Author Topic: Foam repair/glue  (Read 2783 times)

Wetstuff

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Foam repair/glue
« on: May 06, 2019, 06:02:23 AM »
I saw this piece on one of my airplane magazines.  I knew about Gorilla glue but had not seen this trick.  Perhaps this is old news to shapers ...but, maybe not everybody.   (there are a couple of more pages of technical stuff - if anyone wants them)

Jim


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The Kernel

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Re: Foam repair/glue
« Reply #1 on: May 06, 2019, 08:06:18 AM »
Always intriguing to see a technique from a different hobby and think how it could be applied to surfing world. 

When I first was introduced to 3M Microballoons, I was told by my local repair guy that it was used by the model/RC plane community.  Since he retired and I began fixing my own boards, I took his recommendation and now my M.O. is to mix Microballoons with epoxy to make a sandable paste for smoothing out work on boards.  Interesting to see that this article mentions a different type of spackle on this particular project.

If you can, please post the other pages.
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Bean

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Re: Foam repair/glue
« Reply #2 on: May 06, 2019, 08:18:10 AM »
Very cool, that's a new twist on GG applications for me.

Wetstuff

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Re: Foam repair/glue
« Reply #3 on: May 06, 2019, 01:45:34 PM »
Roger, Col. Rivera...  Your pages are attached.  'Warn you—these guys can get pretty deep in the weeds. Let me know if they will not reproduce well. Cheers.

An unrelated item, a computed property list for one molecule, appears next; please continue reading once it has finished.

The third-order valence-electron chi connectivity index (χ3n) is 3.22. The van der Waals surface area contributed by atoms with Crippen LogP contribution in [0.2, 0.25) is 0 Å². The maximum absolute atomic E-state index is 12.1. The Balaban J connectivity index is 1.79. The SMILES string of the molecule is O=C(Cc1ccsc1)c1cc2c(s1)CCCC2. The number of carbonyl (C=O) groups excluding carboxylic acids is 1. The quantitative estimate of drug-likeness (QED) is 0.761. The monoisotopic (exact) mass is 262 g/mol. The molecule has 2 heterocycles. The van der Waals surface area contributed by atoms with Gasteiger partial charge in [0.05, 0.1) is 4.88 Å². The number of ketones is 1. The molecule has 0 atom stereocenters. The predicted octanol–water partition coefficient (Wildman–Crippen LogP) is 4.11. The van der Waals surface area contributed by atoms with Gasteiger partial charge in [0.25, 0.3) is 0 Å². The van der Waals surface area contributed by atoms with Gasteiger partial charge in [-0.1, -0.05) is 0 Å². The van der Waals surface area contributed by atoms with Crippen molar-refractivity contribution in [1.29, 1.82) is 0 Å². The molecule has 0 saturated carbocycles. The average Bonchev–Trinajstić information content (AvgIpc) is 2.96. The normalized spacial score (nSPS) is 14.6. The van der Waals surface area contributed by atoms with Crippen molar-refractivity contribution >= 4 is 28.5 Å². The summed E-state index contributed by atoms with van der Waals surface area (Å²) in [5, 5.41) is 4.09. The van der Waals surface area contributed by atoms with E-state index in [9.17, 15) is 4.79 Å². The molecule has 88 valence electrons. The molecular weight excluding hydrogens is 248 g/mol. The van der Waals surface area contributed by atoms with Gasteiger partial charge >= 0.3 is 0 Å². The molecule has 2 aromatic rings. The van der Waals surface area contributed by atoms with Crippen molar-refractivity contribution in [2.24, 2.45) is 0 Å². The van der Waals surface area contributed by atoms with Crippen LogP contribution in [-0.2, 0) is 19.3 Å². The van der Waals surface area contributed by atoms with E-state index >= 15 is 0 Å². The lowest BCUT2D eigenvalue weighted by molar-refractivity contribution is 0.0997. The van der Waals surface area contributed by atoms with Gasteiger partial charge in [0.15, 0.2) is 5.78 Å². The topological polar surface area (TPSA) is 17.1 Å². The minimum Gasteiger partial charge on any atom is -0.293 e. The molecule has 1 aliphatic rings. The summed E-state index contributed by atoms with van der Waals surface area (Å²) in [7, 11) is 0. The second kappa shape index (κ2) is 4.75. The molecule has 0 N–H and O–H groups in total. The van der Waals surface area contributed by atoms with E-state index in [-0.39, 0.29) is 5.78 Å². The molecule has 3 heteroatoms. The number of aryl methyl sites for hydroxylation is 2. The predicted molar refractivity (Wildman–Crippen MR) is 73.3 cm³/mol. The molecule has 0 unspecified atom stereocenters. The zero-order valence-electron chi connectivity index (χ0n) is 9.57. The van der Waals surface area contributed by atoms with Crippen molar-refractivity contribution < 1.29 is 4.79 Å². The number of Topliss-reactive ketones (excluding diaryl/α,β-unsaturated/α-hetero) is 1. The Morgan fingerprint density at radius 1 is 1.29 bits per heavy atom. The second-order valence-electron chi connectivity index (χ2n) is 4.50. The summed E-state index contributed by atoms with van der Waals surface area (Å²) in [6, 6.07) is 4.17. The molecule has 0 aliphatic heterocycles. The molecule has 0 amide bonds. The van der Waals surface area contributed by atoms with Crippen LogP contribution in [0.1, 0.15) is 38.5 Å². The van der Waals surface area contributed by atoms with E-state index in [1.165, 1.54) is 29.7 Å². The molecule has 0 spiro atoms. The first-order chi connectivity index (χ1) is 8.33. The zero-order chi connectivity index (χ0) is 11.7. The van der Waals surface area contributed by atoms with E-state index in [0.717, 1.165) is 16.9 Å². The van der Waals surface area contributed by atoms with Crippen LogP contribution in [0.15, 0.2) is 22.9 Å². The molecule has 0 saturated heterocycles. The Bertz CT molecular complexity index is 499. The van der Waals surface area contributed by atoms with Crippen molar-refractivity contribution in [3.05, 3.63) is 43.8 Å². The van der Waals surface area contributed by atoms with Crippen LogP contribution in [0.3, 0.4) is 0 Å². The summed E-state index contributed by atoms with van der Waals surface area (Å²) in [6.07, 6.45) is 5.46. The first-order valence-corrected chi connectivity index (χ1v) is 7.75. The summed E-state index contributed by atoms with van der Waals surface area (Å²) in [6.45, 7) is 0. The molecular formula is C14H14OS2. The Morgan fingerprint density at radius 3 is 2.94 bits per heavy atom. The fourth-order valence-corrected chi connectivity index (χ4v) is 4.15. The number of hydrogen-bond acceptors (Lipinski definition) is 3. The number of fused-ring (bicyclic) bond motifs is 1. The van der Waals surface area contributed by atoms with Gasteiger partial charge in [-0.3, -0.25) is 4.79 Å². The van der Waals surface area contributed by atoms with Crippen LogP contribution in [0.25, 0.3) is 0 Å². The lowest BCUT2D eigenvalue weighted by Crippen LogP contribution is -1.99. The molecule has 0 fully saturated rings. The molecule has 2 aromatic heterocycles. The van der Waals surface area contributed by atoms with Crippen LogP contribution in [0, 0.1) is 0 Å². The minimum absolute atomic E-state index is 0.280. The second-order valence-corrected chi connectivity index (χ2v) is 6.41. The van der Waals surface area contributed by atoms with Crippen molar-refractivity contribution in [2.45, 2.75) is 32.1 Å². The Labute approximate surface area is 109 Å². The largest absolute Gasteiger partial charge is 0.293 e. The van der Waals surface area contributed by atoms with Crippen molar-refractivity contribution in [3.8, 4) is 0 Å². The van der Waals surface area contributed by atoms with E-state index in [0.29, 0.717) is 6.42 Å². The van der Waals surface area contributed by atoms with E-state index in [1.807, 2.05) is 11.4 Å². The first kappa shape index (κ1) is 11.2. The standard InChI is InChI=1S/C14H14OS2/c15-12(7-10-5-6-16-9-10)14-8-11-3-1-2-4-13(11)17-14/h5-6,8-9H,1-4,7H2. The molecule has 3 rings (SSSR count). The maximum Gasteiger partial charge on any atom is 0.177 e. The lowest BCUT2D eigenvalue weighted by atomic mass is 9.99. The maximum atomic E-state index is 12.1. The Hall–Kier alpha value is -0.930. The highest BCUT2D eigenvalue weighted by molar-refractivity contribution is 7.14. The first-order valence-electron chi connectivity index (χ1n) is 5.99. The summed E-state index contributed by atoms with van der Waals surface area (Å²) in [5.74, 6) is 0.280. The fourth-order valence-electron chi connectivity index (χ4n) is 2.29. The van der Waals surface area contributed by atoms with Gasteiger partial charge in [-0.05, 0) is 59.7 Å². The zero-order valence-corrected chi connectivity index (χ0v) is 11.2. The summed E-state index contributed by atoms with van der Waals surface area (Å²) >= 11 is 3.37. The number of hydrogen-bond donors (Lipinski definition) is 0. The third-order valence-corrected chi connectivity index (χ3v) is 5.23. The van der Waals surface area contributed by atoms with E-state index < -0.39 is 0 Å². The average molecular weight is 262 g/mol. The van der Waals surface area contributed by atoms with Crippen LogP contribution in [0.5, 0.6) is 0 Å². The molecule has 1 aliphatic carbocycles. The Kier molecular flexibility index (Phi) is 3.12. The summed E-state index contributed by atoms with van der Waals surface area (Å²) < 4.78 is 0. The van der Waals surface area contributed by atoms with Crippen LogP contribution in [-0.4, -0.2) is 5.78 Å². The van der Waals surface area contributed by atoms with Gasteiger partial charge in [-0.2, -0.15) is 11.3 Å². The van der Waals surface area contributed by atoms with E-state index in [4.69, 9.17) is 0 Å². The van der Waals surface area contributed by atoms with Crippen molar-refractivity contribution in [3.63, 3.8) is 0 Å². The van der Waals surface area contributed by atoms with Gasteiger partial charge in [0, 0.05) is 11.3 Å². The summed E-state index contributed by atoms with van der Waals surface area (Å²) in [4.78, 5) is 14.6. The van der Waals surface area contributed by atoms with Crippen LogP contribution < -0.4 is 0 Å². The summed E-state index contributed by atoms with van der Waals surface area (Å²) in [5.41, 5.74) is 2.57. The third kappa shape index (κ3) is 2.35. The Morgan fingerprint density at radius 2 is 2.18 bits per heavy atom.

Jim
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Beasho

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Re: Foam repair/glue
« Reply #4 on: May 06, 2019, 02:11:23 PM »
Gorilla Glue is Much-Mo-Better!

STRETCH, William Riedel, turned me on to fixing Surfboards with Gorilla glue 15+ years ago.  Whether you are packing a ding, putting in a Tuttle box or fixing a snapped board there is nothing better. 

Epoxy with Microballoons is so last century (e.g. heavy, brittle, doesn't expand to fill voids and is the kiss of death if used to install a Tuttle box for a foil board).


surfcowboy

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Re: Foam repair/glue
« Reply #5 on: May 07, 2019, 01:33:10 AM »
This tip with the spackle solved the “bad to sand” issue with GG. Love it.

Thanks for this, what a great tip. I hate the idea of keeping a quart of pour foam around just to fix a ding or two a year. This is way better imho.

The Kernel

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Re: Foam repair/glue
« Reply #6 on: May 09, 2019, 10:06:54 PM »
Gorilla Glue is Much-Mo-Better!

STRETCH, William Riedel, turned me on to fixing Surfboards with Gorilla glue 15+ years ago.  Whether you are packing a ding, putting in a Tuttle box or fixing a snapped board there is nothing better. 

Epoxy with Microballoons is so last century (e.g. heavy, brittle, doesn't expand to fill voids and is the kiss of death if used to install a Tuttle box for a foil board).